Much research on intelligent systems has concentrated on low level mechanisms or limited subsystems. We need to understand how to assemble the components in an architecture for a complete agent with its own mind, driven by its own desires. A mind is a self-modifying control system, with a hierarchy of levels of control and a different hierarchy of levels of implementation. AI needs to explore alternative control architectures and their implications for human, animal and artificial minds. Only when we have a good theory of actual and possible architectures can we solve old problems about the concept of mind and causal roles of desires, beliefs, intentions, etc. The global information level `virtual machine' architecture is more relevant to this than detailed mechanisms. For example, differences between connectionist and symbolic implementations may be of minor importance. An architecture provides a framework for systematically generating concepts of possible states and processes. Lacking this, philosophers cannot provide good analyses of concepts, psychologists and biologists cannot specify what they are trying to explain or explain it, and psychotherapists and educationalists are left groping with ill-understood problems. The paper outlines some requirements for such architectures showing the importance of an idea shared between engineers and philosophers: the concept of `semantic information'.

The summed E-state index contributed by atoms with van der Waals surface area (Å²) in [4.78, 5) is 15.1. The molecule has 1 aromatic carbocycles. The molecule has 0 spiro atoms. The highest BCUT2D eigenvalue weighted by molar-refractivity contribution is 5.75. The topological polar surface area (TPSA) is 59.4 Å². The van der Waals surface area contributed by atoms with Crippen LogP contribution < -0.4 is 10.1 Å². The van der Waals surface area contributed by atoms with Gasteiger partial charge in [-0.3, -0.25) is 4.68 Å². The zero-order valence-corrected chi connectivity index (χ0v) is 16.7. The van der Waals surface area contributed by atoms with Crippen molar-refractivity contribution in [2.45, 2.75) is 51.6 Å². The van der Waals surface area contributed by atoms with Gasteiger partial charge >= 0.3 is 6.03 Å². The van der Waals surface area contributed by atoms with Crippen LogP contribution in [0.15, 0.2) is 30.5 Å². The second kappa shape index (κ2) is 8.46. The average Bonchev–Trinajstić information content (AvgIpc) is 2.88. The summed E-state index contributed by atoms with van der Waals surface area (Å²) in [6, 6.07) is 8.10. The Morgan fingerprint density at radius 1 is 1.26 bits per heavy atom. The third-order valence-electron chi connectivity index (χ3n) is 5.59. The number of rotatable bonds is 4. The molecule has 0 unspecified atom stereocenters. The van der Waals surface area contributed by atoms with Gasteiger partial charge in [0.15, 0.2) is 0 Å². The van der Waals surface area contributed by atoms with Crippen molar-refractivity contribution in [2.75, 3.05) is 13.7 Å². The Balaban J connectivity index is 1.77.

|Number of pages||16|
|Journal||Philosophical Transactions A: Mathematical, Physical and Engineering Sciences|
|Publication status||Published - 15 Oct 1994|